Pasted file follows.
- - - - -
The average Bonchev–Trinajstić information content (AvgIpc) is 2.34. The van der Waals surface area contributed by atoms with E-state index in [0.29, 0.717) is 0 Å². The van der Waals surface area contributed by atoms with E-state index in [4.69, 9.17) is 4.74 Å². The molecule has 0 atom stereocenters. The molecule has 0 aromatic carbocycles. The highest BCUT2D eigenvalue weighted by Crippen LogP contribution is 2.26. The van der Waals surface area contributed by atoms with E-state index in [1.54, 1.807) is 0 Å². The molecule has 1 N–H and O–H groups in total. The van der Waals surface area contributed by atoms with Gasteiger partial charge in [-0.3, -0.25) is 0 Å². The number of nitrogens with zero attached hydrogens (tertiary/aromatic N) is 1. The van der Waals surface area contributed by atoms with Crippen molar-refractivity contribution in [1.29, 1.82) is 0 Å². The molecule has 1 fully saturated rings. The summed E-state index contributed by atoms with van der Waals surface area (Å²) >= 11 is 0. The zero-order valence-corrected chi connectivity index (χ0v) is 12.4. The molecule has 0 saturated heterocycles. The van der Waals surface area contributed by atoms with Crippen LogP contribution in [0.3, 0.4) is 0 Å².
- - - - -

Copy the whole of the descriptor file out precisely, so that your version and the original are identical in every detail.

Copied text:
The average Bonchev–Trinajstić information content (AvgIpc) is 2.34. The van der Waals surface area contributed by atoms with E-state index in [0.29, 0.717) is 0 Å². The van der Waals surface area contributed by atoms with E-state index in [4.69, 9.17) is 4.74 Å². The molecule has 0 atom stereocenters. The molecule has 0 aromatic carbocycles. The highest BCUT2D eigenvalue weighted by Crippen LogP contribution is 2.26. The van der Waals surface area contributed by atoms with E-state index in [1.54, 1.807) is 0 Å². The molecule has 1 N–H and O–H groups in total. The van der Waals surface area contributed by atoms with Gasteiger partial charge in [-0.3, -0.25) is 0 Å². The number of nitrogens with zero attached hydrogens (tertiary/aromatic N) is 1. The van der Waals surface area contributed by atoms with Crippen molar-refractivity contribution in [1.29, 1.82) is 0 Å². The molecule has 1 fully saturated rings. The summed E-state index contributed by atoms with van der Waals surface area (Å²) >= 11 is 0. The zero-order valence-corrected chi connectivity index (χ0v) is 12.4. The molecule has 0 saturated heterocycles. The van der Waals surface area contributed by atoms with Crippen LogP contribution in [0.3, 0.4) is 0 Å².